When selling a law firm at first glance you may not think that your firm’s IT or working capital level may affect your ability to sell it for the price you want.
While they are not the most important issues, ( I recently I wrote an article titled “Selling a Small Legal Practice – The Most Important Issue that Buyers are concerned about”) they nevertheless are issues that you should consider and potentially address before you put your practice on the market.
In a recent discussion I had with Trevor Willoughby who is a Melbourne based practice broker, on issues that buyers were concerned about, somewhat surprisingly both of these issues came up.
Let me explain why:
Issue 1 – Selling a Law Firm- Is your practice up to date with technology?
The issue of technology is perhaps more important when selling a law firm than you may at first think.
For a start buyers of small legal practices tend to be younger lawyers. Younger people generally have a good grasp on technology and are keen to utilise it in their new practice.
If your practice has not been regularly updating technology, then your staff as well as your office technology will also be out of date.
The problem with this for the buyer, is that they are likely to encounter staff resistance to change, as they will invariably be keen to get in and comprehensively update the practice in this area.
Staff who have been left behind by technology are also much more likely to leave when confronted by the changes that will inevitably follow.
So while on one hand the outdated systems may present an opportunity for the buyer, it also presents potential staff problems. These are problems that many buyers may not want to take on, particularly if there are other legal practices for sale that are more up to date.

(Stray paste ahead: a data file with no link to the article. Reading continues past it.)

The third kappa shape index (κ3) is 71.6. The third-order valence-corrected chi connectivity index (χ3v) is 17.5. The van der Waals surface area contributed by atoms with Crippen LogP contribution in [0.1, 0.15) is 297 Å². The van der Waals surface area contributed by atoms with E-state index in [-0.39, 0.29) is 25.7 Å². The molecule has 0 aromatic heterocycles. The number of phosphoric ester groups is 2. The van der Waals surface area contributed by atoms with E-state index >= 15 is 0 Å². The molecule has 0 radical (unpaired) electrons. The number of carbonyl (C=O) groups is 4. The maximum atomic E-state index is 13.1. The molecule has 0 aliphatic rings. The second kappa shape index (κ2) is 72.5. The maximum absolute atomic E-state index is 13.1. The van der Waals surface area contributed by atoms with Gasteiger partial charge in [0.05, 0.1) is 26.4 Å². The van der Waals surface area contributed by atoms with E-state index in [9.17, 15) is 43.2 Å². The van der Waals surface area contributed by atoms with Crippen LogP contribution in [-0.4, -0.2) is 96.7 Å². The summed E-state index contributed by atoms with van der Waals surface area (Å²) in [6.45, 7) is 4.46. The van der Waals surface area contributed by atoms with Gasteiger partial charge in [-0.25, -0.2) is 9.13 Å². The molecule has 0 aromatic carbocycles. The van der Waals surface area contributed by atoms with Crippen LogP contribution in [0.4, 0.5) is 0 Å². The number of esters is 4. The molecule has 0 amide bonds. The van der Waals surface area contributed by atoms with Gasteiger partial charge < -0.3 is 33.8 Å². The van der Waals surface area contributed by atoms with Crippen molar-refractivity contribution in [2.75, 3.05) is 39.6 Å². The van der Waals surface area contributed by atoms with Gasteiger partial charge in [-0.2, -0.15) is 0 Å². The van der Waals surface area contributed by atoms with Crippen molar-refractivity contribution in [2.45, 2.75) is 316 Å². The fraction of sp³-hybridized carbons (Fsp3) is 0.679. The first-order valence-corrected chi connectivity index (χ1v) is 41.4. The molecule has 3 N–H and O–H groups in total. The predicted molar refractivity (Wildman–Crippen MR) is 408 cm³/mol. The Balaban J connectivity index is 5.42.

Practice Selling Tip: Make sure that your practice is up to date with technology
Treat any technology investment just as you would for any investment. In other words you need to get a commercial return for your hard earned money.
Some things are simply “No Brainers”. For example using two screens for each computer is an investment that will likely cost $150 or so per staff member. Some lawyers have told me that they have recovered the cost on the first day!.
Issue 2 – Selling a Law Firm – What is the level of your Law Firm’s Debtors and Work in Progress?
Just like technology, law firm working capital management doesn’t sound like something that would affect a buyer that much.
Let me explain. Trevor Willoughby told me that some practitioners can get a bit lazy with billing and collection practices as they approach retirement. Consequently he said that it is not unusual to find debtor and WIP balances at unusually high levels.
While the outgoing practitioner may be collecting the debtors, the buyer is stuck with a client who has been trained to pay slowly.
Who wants that?
The problem then becomes that when the buyer looks to change these arrangements, they risk losing the client who gets upset at the change. (Note a similarity to the technology issue with staff potentially leaving)
Practice Selling Tip: It is critical to keep your debtors and WIP as consistently low as possible. If you can demonstrate to a buyer that they don’t need to tie up much in working capital, they can afford to pay you more for your practice.
As the seller, you will ultimately want to collect the debtors and WIP to add to your retirement capital. The older it is, the less likely you are to collect it. Simple as that.
Clients have short memories. Their recollection of the fantastic job you did for them diminishes very quickly. The longer you take to bill, the more likely they are to complain or request a discount or slow pay or no pay.
If you would like increase the sale price of your legal practice to help build your retirement funds and be better paid for your lifetime’s work in building your practice, I encourage you to read our report “Retirement Planning for Principals of Small Legal Practices”. ( Click on the title)
A recent reader stated:
“I found it very interesting with a few points to implement” Lower North Shore, Sydney Principal